If you check the archives, you'll see that Wilco last played Vancouver 2.5 years ago. It's no wonder then that the crowd could barely hold its anticipation, breaking out in a chant--not the norm at Wilco shows--before the band took the stage. I have my doubts, though, that this chorus had more to do with the crowd's fervor than with the Olympic spirit, as the newbie nature of the audience became evident soon enough. For example, I overheard the teenage boys in front of me gushing over "Impossible Germany," which they called "the most beautiful song ever," but showing little overt reaction to older titles. Then again, it's entirely possible that they weren't moved by those other songs.

I don't need to reiterate all the asterisks that accompany a festival show, but I noticed the band made a couple of crucial choices to appeal to a more general-interest audience and not just the die-hards. For example, they passed up a couple of recent concert staples: the "Jesus etc." sing-along and, sadly, "Broken Arrow." However, I'm a little perplexed why they didn't highlight the most recent album as much as they could've, given this was (1) a good platform, with new fans there for the picking, and (2) their first show in Vancouver since the LP's release.

Wilco, David Lam Park, 02-13-10

As they had been for most of the tour, the group was in good spirits, with Jeff frequently stating how much the band loved the surroundings, joking about taking part in the Olympic contests, and reciprocating a thumbs-up sign at an audience member that, I assume, was flashing the same at him. That cheeriness tends to suit my personality and preferences, but I have to say it's a little jarring to see these musicians smiling and giggling at each other while they're playing out the coda to "Misunderstood."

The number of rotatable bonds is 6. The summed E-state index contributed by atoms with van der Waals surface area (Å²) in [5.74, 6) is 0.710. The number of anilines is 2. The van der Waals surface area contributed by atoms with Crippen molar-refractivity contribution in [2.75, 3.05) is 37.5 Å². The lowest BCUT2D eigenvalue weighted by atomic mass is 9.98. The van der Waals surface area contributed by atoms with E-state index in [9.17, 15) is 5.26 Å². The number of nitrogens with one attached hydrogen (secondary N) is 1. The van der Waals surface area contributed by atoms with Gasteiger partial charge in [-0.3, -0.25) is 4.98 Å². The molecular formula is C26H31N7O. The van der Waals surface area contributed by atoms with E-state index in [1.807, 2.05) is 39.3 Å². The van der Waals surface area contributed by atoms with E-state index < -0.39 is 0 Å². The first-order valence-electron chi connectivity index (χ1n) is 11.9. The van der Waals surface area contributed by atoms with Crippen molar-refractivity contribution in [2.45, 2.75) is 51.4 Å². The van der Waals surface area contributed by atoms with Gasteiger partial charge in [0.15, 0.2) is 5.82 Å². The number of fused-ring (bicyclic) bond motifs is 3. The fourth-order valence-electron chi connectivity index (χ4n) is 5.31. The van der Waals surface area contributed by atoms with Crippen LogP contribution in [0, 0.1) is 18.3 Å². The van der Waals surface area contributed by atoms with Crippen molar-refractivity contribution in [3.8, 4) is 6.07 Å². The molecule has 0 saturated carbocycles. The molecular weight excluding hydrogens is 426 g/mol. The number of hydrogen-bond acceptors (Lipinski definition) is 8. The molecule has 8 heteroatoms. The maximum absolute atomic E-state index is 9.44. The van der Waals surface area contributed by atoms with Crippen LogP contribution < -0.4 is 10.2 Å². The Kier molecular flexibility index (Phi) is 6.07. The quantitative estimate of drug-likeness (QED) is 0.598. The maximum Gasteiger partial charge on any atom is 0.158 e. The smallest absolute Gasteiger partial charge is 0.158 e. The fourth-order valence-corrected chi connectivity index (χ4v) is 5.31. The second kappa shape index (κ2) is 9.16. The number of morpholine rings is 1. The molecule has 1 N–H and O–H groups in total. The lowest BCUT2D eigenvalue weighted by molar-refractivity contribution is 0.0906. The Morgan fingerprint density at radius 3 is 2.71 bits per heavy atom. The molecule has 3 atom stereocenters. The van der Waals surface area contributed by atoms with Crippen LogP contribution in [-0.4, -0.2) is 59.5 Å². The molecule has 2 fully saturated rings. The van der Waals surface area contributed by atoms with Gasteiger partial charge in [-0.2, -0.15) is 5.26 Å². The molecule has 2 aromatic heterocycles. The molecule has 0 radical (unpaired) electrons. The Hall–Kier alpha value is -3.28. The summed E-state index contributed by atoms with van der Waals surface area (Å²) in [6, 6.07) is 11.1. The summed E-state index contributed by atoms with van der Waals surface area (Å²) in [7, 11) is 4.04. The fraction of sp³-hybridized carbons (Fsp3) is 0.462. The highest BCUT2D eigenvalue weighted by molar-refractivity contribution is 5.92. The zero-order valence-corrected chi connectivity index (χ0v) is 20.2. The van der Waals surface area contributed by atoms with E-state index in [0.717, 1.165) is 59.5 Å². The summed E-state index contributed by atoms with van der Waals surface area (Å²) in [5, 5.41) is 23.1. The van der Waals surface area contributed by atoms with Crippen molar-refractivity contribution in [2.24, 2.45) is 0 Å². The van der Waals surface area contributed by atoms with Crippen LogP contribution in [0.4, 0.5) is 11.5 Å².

Before the show began, we watched Nate the drum tech spend five-plus minutes ensuring that Quatchi (pictured right), the cutest of the Olympic mascots, was properly secured beside Glenn's drumkit. Adjustments were made, tape was utilized, and finally, Quatchi reported for duty.

Less tenderly treated were Quatchi No. 2 and Mukmuk, brought onstage by Nels and Mike, respectively. Mike seized the mascots for the clamor of keyboards he unleashes on "Shot in the Arm," willfully smooshing their fuzzy, innocent faces against the console. He eventually reached for the much more prosaic pillow he's been using since at least last year, but by then, the damage had been done. I was relieved to see Nels rescue Quatchi No. 2 a few songs later.

Wilco, David Lam Park, 02-13-10